"Any time you deal with a golfer, especially a professional golfer, lumbar fusion is the absolute last treatment option you're willing to consider, ”Hsu said. “We really don't have a fashion of success for these kids of procedures. That's why surgeons were chosen to be as conservative as possible for as long as possible. ”The disk afflicting Woods was the cushion between the lowest lumbar vertebra (L5) and the highest vertebra in the sacrum (S1). The sacrum is a large, triangular bone that anchors the back of the pelvis.
If Woods had any good fortune, it was that of any disk to derail his career, it was the one between the L5 and S1. At that level, the pelvis still provides protection, and the location takes less than higher levels of the spine.
"If you are going to have single-level fusion, the bottom level is the best place for it to "Guyer said in a statement on Woods' website announcing the procedure in 2017." Some people were born with one less vertebrae, which would have been similar to someone who had a single-level fusion. "(On Monday, TBI Chief Development Officer Cheryl Zapata said the institute could not confirm or deny Woods had been a patient, let alone make Guyer available for an interview, despite his prior comment.] The surgery can be described through each letter of the acronym.
Anterior: where the incision happens. Guyer would have sliced Woods open at the front of his body with a small incision, moved behind his abdominal muscles and pushed aside his bowels without disturbing them.
Lumbar: The surgeon operates on the lower spine, as opposed to the upper (cervical) portion of the spine.
Interbody: Between bones – in this case, the two vertebrae
Fusion: Guyer would have actually turned two into one, in the process removing the disk causing so much pain.
First, the surgeon removes the problematic disk . Next comes the fusion. When a surgeon fuses together, the goal is to trick them. The body's natural mechanism for heal bones is also the best method. A surgeon will clean the ends of the vertebrae to create bleeding, which prompts the body's natural reaction.
The vertebrae are grafted together with a substance from outside the body. In the early days, a surgeon would have used a piece of bone taken from the patient's pelvis for the graft. It worked great but also a longer recovery – sometimes a week-long hospital stay.
Doctors transitioned to bones from cadavers, which are still used, but rarely so. Typically, the bones are fused with titanium or high-grade medical plastic, often with two screws on the S1 side and one screw on the L5 side. The hardware itself will not sustain the fusion. The material will be filled with something to promote bone growth – pieces of bone from a cadaver, bone cells or synthetic protein.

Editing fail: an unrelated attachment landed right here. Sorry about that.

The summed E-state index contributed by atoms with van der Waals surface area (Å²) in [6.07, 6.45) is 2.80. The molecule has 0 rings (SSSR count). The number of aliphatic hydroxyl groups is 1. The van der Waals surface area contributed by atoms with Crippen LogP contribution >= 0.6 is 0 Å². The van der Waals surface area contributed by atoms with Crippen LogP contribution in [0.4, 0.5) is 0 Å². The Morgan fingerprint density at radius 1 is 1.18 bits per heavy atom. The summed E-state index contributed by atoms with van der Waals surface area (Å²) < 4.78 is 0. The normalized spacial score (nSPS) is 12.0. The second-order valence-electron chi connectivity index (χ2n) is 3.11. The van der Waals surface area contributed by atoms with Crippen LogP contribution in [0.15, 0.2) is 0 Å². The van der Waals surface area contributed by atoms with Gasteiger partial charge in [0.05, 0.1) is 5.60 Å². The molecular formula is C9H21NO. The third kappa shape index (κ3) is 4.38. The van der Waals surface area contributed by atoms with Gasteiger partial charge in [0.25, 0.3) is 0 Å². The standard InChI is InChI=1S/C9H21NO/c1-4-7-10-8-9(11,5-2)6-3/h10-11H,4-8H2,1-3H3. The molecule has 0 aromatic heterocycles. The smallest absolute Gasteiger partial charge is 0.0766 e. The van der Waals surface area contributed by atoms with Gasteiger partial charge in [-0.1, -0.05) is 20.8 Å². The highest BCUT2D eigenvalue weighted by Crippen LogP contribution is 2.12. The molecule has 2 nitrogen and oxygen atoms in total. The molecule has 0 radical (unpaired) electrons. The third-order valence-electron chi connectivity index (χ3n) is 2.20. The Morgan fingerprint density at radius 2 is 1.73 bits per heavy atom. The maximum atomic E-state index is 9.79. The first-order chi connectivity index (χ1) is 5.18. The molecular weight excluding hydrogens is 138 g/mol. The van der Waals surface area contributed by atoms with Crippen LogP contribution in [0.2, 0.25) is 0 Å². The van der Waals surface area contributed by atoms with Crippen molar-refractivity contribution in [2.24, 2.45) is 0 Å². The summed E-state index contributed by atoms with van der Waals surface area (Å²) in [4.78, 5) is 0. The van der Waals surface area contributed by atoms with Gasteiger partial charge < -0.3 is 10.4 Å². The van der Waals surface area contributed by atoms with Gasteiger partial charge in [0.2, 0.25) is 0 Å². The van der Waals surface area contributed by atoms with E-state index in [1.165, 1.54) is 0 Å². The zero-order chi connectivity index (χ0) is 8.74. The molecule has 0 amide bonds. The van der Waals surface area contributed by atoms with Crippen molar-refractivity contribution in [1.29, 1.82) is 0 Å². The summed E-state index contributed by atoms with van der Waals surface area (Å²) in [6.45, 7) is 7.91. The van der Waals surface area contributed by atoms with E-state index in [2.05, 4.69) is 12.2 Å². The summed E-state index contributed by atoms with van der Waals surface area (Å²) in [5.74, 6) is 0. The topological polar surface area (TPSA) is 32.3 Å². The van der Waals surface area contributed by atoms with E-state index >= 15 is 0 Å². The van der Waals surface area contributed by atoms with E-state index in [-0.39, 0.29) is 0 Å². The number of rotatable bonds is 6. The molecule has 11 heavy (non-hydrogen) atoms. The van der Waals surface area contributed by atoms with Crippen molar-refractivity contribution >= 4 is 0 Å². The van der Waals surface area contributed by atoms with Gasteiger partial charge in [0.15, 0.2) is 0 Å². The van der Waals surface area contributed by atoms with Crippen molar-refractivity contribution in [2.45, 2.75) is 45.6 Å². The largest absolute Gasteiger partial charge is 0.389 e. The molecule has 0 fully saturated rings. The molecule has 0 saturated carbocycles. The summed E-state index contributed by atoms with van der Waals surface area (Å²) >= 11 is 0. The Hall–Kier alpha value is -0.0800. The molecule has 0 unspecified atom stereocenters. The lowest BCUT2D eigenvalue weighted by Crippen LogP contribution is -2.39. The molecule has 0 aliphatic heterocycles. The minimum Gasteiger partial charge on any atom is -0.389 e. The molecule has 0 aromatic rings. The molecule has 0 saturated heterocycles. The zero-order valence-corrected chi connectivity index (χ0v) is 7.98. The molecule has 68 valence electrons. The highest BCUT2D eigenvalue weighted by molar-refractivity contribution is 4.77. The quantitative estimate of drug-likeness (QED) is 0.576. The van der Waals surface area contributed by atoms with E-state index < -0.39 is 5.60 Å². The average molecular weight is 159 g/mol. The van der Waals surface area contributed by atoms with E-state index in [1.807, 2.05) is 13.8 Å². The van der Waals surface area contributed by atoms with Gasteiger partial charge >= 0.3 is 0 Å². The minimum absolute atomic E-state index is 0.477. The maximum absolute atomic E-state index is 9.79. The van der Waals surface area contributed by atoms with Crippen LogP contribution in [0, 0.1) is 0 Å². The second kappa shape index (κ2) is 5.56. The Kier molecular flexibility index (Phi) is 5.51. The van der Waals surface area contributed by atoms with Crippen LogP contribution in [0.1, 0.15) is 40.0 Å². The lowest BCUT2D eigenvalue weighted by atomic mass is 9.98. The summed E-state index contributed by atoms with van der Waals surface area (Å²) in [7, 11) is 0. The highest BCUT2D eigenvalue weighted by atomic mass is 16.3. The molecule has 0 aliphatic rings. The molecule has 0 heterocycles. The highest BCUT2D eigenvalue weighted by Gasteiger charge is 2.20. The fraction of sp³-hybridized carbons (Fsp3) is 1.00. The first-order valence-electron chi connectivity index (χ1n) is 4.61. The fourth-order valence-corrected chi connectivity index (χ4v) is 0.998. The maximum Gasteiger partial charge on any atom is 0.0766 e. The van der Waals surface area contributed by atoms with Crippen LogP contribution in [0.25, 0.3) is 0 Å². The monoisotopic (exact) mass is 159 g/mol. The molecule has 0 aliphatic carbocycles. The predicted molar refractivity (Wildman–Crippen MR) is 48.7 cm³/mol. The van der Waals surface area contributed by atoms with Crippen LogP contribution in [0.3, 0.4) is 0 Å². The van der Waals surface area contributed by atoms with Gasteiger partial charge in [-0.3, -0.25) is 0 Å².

Essentially, Zigler said, the surgeon is creating "living rebar."
An ongoing challenge  Raymond Hah, assistant professor of clinical orthopedic surgery at USC's Keck School of Medicine, is a spinal surgeon and a recreational golfer. He finds Woods's performance inspiring for both reasons. He could see Woods adjust his swing after surgery, "trying to accommodate his new anatomy," Hah said. Hah said, "Hah Marveled at Woods’s resolve." “I don't know if there is a great medical perspective on it, other than it is a pure testament to his ability and his mental toughness.”
Moving forward, Woods will require maintenance and, more importantly, discipline to avoid a heavy schedule. Woods has said he will play fewer tournaments this season, and surgeons agreed that is wise. The surgery places Woods at risk in the future. Data suggest people who have undergone fusion surgery will see the level above their fused vertebrae – in Woods case, the L4-L5 – wear down quicker than the natural aging process.
"You look at his swing speeds, [and] you Got to worry about the longevity of the next level of his spine, ”Hah said. "As I see it, I would say there is some concern there." Banco said the risk of increased degeneration is about 30 to 40 percent for an average person, but for a professional golfer placing excess torque on his lower spine.
"I wouldn't underestimate him," Banco said. “We have no data to support that, because he is so far outside the standard deviation.”
The dramatic success Woods experienced may be other sufferers of back pain to consider surgery. Zigler cautioned against that impulse. He said 95 percent of people do not need back surgery, and the other 5 percent need to go through structured, more conservative care first.
“I would count the average golfer, do not extrapolate this to your situation,” Banco said. . “I would say 99.9 percent of people need a little bit of physical therapy, because they're out of shape.”
Still, Woods provides a success story. "This is something nice for us to point two," Hah said. “People can really have a high level of function and have a quality of life. Sometimes the perception is not that. ”
Woods’s victory was inspiring in many ways. "We don't expect everybody to go out and win the Masters," said Zigler. "But it looks like it's possible."